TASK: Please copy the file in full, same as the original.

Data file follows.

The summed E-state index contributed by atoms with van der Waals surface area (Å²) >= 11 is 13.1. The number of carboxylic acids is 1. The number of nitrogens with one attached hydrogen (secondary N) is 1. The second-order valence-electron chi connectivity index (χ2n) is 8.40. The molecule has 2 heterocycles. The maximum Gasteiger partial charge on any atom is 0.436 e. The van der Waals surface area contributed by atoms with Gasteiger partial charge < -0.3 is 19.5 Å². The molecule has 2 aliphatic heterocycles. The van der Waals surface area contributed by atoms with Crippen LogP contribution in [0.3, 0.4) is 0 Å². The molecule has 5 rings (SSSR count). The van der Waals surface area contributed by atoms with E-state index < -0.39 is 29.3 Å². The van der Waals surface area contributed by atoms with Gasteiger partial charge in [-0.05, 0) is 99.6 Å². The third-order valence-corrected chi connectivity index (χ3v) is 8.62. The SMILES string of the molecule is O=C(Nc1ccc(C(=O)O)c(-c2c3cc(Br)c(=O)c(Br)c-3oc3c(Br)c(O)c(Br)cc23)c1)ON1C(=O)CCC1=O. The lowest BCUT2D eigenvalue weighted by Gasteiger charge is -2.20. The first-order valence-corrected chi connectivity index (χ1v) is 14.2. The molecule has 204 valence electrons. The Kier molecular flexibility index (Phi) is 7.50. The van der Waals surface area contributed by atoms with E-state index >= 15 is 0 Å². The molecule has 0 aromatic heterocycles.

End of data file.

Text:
The summed E-state index contributed by atoms with van der Waals surface area (Å²) >= 11 is 13.1. The number of carboxylic acids is 1. The number of nitrogens with one attached hydrogen (secondary N) is 1. The second-order valence-electron chi connectivity index (χ2n) is 8.40. The molecule has 2 heterocycles. The maximum Gasteiger partial charge on any atom is 0.436 e. The van der Waals surface area contributed by atoms with Gasteiger partial charge < -0.3 is 19.5 Å². The molecule has 2 aliphatic heterocycles. The van der Waals surface area contributed by atoms with Crippen LogP contribution in [0.3, 0.4) is 0 Å². The molecule has 5 rings (SSSR count). The van der Waals surface area contributed by atoms with E-state index < -0.39 is 29.3 Å². The van der Waals surface area contributed by atoms with Gasteiger partial charge in [-0.05, 0) is 99.6 Å². The third-order valence-corrected chi connectivity index (χ3v) is 8.62. The SMILES string of the molecule is O=C(Nc1ccc(C(=O)O)c(-c2c3cc(Br)c(=O)c(Br)c-3oc3c(Br)c(O)c(Br)cc23)c1)ON1C(=O)CCC1=O. The lowest BCUT2D eigenvalue weighted by Gasteiger charge is -2.20. The first-order valence-corrected chi connectivity index (χ1v) is 14.2. The molecule has 204 valence electrons. The Kier molecular flexibility index (Phi) is 7.50. The van der Waals surface area contributed by atoms with E-state index >= 15 is 0 Å². The molecule has 0 aromatic heterocycles.